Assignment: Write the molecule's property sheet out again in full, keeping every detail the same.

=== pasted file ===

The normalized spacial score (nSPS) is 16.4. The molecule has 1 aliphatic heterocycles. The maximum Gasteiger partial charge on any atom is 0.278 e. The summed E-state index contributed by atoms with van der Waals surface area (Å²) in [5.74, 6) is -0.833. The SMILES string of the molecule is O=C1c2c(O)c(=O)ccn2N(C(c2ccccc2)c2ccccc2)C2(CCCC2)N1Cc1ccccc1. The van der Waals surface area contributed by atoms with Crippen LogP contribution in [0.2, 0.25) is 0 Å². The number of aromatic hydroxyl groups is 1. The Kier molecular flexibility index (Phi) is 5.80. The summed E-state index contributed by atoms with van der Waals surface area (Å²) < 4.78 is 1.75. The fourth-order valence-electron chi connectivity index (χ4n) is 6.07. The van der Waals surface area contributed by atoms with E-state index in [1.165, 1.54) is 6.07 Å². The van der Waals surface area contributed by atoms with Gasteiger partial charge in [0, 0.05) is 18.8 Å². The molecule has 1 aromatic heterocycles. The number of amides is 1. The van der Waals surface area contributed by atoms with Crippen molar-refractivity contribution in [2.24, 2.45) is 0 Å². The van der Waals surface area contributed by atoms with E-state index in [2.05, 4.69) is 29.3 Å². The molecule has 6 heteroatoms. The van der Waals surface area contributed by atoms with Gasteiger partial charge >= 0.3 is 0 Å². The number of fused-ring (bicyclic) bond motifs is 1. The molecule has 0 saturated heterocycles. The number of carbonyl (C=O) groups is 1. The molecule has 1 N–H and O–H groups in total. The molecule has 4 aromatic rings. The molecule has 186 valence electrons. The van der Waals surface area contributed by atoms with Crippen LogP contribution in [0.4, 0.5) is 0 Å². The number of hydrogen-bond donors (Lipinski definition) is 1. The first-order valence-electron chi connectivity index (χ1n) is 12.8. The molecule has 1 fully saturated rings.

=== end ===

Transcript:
The normalized spacial score (nSPS) is 16.4. The molecule has 1 aliphatic heterocycles. The maximum Gasteiger partial charge on any atom is 0.278 e. The summed E-state index contributed by atoms with van der Waals surface area (Å²) in [5.74, 6) is -0.833. The SMILES string of the molecule is O=C1c2c(O)c(=O)ccn2N(C(c2ccccc2)c2ccccc2)C2(CCCC2)N1Cc1ccccc1. The van der Waals surface area contributed by atoms with Crippen LogP contribution in [0.2, 0.25) is 0 Å². The number of aromatic hydroxyl groups is 1. The Kier molecular flexibility index (Phi) is 5.80. The summed E-state index contributed by atoms with van der Waals surface area (Å²) < 4.78 is 1.75. The fourth-order valence-electron chi connectivity index (χ4n) is 6.07. The van der Waals surface area contributed by atoms with E-state index in [1.165, 1.54) is 6.07 Å². The van der Waals surface area contributed by atoms with Gasteiger partial charge in [0, 0.05) is 18.8 Å². The molecule has 1 aromatic heterocycles. The number of amides is 1. The van der Waals surface area contributed by atoms with Crippen molar-refractivity contribution in [2.24, 2.45) is 0 Å². The van der Waals surface area contributed by atoms with E-state index in [2.05, 4.69) is 29.3 Å². The molecule has 6 heteroatoms. The van der Waals surface area contributed by atoms with Gasteiger partial charge >= 0.3 is 0 Å². The number of fused-ring (bicyclic) bond motifs is 1. The molecule has 0 saturated heterocycles. The number of carbonyl (C=O) groups is 1. The molecule has 1 N–H and O–H groups in total. The molecule has 4 aromatic rings. The molecule has 186 valence electrons. The van der Waals surface area contributed by atoms with Crippen LogP contribution in [0.4, 0.5) is 0 Å². The number of hydrogen-bond donors (Lipinski definition) is 1. The first-order valence-electron chi connectivity index (χ1n) is 12.8. The molecule has 1 fully saturated rings.